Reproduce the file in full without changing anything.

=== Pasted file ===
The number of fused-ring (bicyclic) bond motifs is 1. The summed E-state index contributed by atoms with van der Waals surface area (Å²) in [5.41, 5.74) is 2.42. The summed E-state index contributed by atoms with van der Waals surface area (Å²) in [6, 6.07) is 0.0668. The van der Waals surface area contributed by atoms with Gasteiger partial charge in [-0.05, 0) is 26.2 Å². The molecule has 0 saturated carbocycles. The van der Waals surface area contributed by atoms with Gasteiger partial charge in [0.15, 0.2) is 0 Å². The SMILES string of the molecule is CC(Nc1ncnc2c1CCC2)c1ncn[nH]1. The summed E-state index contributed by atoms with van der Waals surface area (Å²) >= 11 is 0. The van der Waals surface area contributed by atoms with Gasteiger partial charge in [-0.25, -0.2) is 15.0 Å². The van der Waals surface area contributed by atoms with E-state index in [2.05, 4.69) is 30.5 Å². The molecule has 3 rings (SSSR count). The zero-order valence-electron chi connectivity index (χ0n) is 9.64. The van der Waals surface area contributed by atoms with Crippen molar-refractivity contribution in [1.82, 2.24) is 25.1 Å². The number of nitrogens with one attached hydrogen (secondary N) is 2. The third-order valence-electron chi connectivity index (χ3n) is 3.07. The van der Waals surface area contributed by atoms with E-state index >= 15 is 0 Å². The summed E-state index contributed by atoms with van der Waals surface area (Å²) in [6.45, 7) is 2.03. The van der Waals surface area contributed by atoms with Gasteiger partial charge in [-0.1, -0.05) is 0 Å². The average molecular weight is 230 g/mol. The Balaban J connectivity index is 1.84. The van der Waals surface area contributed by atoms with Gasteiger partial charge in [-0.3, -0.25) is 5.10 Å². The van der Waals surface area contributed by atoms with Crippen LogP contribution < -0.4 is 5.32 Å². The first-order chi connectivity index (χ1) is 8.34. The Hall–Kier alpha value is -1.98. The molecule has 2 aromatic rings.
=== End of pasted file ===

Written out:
The number of fused-ring (bicyclic) bond motifs is 1. The summed E-state index contributed by atoms with van der Waals surface area (Å²) in [5.41, 5.74) is 2.42. The summed E-state index contributed by atoms with van der Waals surface area (Å²) in [6, 6.07) is 0.0668. The van der Waals surface area contributed by atoms with Gasteiger partial charge in [-0.05, 0) is 26.2 Å². The molecule has 0 saturated carbocycles. The van der Waals surface area contributed by atoms with Gasteiger partial charge in [0.15, 0.2) is 0 Å². The SMILES string of the molecule is CC(Nc1ncnc2c1CCC2)c1ncn[nH]1. The summed E-state index contributed by atoms with van der Waals surface area (Å²) >= 11 is 0. The van der Waals surface area contributed by atoms with Gasteiger partial charge in [-0.25, -0.2) is 15.0 Å². The van der Waals surface area contributed by atoms with E-state index in [2.05, 4.69) is 30.5 Å². The molecule has 3 rings (SSSR count). The zero-order valence-electron chi connectivity index (χ0n) is 9.64. The van der Waals surface area contributed by atoms with Crippen molar-refractivity contribution in [1.82, 2.24) is 25.1 Å². The number of nitrogens with one attached hydrogen (secondary N) is 2. The third-order valence-electron chi connectivity index (χ3n) is 3.07. The van der Waals surface area contributed by atoms with E-state index >= 15 is 0 Å². The summed E-state index contributed by atoms with van der Waals surface area (Å²) in [6.45, 7) is 2.03. The van der Waals surface area contributed by atoms with Gasteiger partial charge in [-0.1, -0.05) is 0 Å². The average molecular weight is 230 g/mol. The Balaban J connectivity index is 1.84. The van der Waals surface area contributed by atoms with Gasteiger partial charge in [-0.3, -0.25) is 5.10 Å². The van der Waals surface area contributed by atoms with Crippen LogP contribution < -0.4 is 5.32 Å². The first-order chi connectivity index (χ1) is 8.34. The Hall–Kier alpha value is -1.98. The molecule has 2 aromatic rings.